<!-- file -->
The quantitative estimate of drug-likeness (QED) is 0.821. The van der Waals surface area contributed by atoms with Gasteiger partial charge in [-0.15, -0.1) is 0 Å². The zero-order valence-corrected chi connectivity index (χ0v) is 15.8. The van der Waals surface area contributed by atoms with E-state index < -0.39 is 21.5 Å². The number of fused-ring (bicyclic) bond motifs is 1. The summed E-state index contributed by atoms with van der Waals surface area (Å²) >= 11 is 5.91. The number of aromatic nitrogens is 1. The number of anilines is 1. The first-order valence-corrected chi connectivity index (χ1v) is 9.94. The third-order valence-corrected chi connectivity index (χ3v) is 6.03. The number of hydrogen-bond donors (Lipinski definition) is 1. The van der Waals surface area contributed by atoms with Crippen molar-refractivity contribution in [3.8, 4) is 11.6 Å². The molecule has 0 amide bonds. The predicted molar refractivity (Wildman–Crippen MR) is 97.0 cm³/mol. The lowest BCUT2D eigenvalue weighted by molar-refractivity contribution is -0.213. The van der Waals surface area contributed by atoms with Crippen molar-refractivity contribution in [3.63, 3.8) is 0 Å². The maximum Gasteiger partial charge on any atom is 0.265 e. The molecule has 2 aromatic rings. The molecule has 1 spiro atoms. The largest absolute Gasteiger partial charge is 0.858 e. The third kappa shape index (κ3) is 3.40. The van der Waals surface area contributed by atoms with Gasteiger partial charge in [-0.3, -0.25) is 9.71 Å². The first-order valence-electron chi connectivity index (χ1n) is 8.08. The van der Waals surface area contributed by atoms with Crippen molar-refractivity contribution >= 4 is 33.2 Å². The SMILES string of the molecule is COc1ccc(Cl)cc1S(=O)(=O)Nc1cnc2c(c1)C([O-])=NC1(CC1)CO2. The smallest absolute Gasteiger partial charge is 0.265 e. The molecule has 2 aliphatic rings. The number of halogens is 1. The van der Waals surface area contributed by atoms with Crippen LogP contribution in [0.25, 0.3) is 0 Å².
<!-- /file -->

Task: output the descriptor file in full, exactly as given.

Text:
The quantitative estimate of drug-likeness (QED) is 0.821. The van der Waals surface area contributed by atoms with Gasteiger partial charge in [-0.15, -0.1) is 0 Å². The zero-order valence-corrected chi connectivity index (χ0v) is 15.8. The van der Waals surface area contributed by atoms with E-state index < -0.39 is 21.5 Å². The number of fused-ring (bicyclic) bond motifs is 1. The summed E-state index contributed by atoms with van der Waals surface area (Å²) >= 11 is 5.91. The number of aromatic nitrogens is 1. The number of anilines is 1. The first-order valence-corrected chi connectivity index (χ1v) is 9.94. The third-order valence-corrected chi connectivity index (χ3v) is 6.03. The number of hydrogen-bond donors (Lipinski definition) is 1. The van der Waals surface area contributed by atoms with Crippen molar-refractivity contribution in [3.8, 4) is 11.6 Å². The molecule has 0 amide bonds. The predicted molar refractivity (Wildman–Crippen MR) is 97.0 cm³/mol. The lowest BCUT2D eigenvalue weighted by molar-refractivity contribution is -0.213. The van der Waals surface area contributed by atoms with Crippen molar-refractivity contribution in [3.63, 3.8) is 0 Å². The maximum Gasteiger partial charge on any atom is 0.265 e. The molecule has 2 aromatic rings. The molecule has 1 spiro atoms. The largest absolute Gasteiger partial charge is 0.858 e. The third kappa shape index (κ3) is 3.40. The van der Waals surface area contributed by atoms with Gasteiger partial charge in [-0.3, -0.25) is 9.71 Å². The first-order valence-electron chi connectivity index (χ1n) is 8.08. The van der Waals surface area contributed by atoms with Crippen molar-refractivity contribution >= 4 is 33.2 Å². The SMILES string of the molecule is COc1ccc(Cl)cc1S(=O)(=O)Nc1cnc2c(c1)C([O-])=NC1(CC1)CO2. The smallest absolute Gasteiger partial charge is 0.265 e. The molecule has 2 aliphatic rings. The number of halogens is 1. The van der Waals surface area contributed by atoms with Crippen LogP contribution in [0.25, 0.3) is 0 Å².